So when the nurse practitioner asked if I wanted to know the result of my blood draw last Friday, of course I said yes. It's 4.77; up more than two full points in four weeks. So I'm taking my pills. I only hope they drive that number back down some, and keep it from continuing to grow at an exponential rate. I really hope that, when I have my next blood draw in about six weeks, I'll have better news for you.

My main motivation to agree to these treatments that I am predisposed to distrust is not simply to save my own skin. I don't believe that's possible at this point. I'm doing these things to try to get a little more time. I'm doing them for my loved ones.

That trip to Breckenridge last weekend that I mentioned above was a long-anticipated trip to visit close friends, and be there for their house warming party. Our friends had moved there a month earlier. Other good friends of ours were there as well, and a couple of new friendships were established. It was a wonderful time. It was soul-nourishing on many levels.

We stayed over Saturday night, and had breakfast at the new home of our dear friends. I suspected that they had not heard my most recent news, so I felt obligated to tell them about my prognosis. I'm afraid I broke someone's heart yet again. Tears were shed.

It's for people like this that I do what I'm doing. I'm not taking these horse pills for me. I'm certainly not going to the dentist for me. Once I'm cleared by the dentist, I won't be getting an injection once a month to strengthen my bones for me. I do these things for my wife. I do them for my family. I do them for the one I made cry on Sunday morning. I do them for the loved one who visited on Monday, and for everyone else who wants to know that I'm not giving up. It may not seem like it to you, but I'm fighting this. But I'm not doing it for me, I'm doing it for you.

These are the next steps in my treatment. There will be more, and I'll tell you about all of them. Sometimes, to me, these things seem like trying to hold back the tide. The tide will come in, no matter how much I try to hold it back. But I want to spend as much time on the beach with you as I can before that happens. #waroncancer

Monday, September 26, 2016

Choosing My Battles

After my last post, I was asked two valid questions that should be addressed. One question was about my diet. The other asked how my wife felt about my treatment choices. I'll try to answer both of these questions in this post. As it turns out, the two questions are related.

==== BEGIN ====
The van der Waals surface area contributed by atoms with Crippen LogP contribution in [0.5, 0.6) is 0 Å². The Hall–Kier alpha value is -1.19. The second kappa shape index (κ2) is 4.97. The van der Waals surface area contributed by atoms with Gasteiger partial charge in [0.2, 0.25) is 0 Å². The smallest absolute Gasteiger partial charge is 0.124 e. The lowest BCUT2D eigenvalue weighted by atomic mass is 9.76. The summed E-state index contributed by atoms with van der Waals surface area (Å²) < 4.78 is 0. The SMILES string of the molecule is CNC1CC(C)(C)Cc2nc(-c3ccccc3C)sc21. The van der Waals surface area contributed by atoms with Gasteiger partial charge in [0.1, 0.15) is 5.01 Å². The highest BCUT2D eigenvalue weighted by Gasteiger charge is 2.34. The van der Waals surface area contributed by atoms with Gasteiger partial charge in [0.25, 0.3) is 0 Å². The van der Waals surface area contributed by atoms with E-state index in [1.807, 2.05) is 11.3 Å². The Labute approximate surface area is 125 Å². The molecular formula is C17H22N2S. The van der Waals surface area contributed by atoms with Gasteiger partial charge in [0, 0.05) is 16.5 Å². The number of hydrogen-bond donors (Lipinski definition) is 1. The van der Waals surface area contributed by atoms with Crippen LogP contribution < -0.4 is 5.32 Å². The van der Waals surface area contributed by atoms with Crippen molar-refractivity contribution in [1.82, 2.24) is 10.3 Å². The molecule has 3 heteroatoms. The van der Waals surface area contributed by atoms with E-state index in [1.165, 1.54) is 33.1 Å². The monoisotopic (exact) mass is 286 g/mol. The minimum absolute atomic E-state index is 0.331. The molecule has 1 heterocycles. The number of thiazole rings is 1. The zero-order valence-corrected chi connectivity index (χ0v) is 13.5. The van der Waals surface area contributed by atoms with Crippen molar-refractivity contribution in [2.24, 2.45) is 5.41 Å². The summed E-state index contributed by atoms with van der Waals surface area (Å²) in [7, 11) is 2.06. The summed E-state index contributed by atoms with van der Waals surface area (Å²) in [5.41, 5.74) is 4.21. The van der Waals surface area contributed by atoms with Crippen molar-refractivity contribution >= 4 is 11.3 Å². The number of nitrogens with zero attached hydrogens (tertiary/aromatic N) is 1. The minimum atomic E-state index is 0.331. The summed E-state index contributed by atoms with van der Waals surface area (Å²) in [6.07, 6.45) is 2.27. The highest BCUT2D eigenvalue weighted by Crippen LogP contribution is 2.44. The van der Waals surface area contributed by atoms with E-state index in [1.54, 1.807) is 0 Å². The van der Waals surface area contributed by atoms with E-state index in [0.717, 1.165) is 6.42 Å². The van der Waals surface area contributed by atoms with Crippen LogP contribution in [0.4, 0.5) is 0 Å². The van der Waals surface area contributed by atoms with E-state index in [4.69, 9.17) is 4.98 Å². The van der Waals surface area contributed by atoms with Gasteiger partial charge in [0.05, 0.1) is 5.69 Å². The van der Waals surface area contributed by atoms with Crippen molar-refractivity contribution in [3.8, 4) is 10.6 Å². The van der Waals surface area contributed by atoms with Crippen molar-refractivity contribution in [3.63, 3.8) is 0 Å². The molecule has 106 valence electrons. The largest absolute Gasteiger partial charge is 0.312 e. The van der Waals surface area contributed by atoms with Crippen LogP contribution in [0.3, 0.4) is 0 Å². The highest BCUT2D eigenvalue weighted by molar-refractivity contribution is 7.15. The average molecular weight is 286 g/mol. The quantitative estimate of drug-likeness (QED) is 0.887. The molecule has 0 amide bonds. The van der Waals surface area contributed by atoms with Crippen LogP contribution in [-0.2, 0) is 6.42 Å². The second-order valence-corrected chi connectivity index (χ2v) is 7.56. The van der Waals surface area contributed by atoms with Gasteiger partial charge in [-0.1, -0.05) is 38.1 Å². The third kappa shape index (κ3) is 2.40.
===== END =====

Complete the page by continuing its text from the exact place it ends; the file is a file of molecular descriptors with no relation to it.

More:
Part of me wants to think I shouldn't have to explain myself, or defend choices I make regarding my own health. But I've committed to being as open about this entire process as I can be. I hope that if I share my thought process on all of these things, maybe it will be easier for you to understand and support my conclusions.

In my last post, I may have misled some of you into thinking I'm refusing treatment. I'm not. I'm still on hormone treatment, and will be for the rest of my life. Oh, joy. I'm getting a dental exam on Wednesday to determine whether I can start taking a bone-strengthening drug once a month. And once my doctors assure me to my satisfaction that I'll escape a certain side effect, I expect to start taking the testosterone blocker Xtandi. I may have made a mistake using the word treatment too many times when I should have used the word chemo. It's chemo that I don't have time to take months off for right now, not treatment as a whole.

In my last post, I said that I wasn't going to do "radical lifestyle or diet change." One person asked me about that, saying he supported my decision not to do chemo, but didn't understand why I wouldn't eat a healthy diet. I realized that I haven't talked about my diet much in this blog. Diet is very important, as we all know. I personally believe that the reason we have so much cancer in Western societies is because of our diet. We eat way too much processed food. So I am sympathetic to those who say that we should eat in certain ways to avoid and defeat cancer.

But my cancer was not caused by outside factors. I have prostate cancer because it runs in my family. It wasn't because of any poor lifestyle choices on my part. It was just the luck of the draw, or the lack thereof.

My wife and I are very health conscious. We eat a very healthy diet. My wife has not eaten beef since the 1980's, and I became unable to eat beef after a few years of that myself, since she stopped cooking it at home. I'm reminded of a line from Pulp Fiction where Samuel L. Jackson's character says, "My girlfriend's a vegetarian, which basically makes me one." That's pretty much how it works.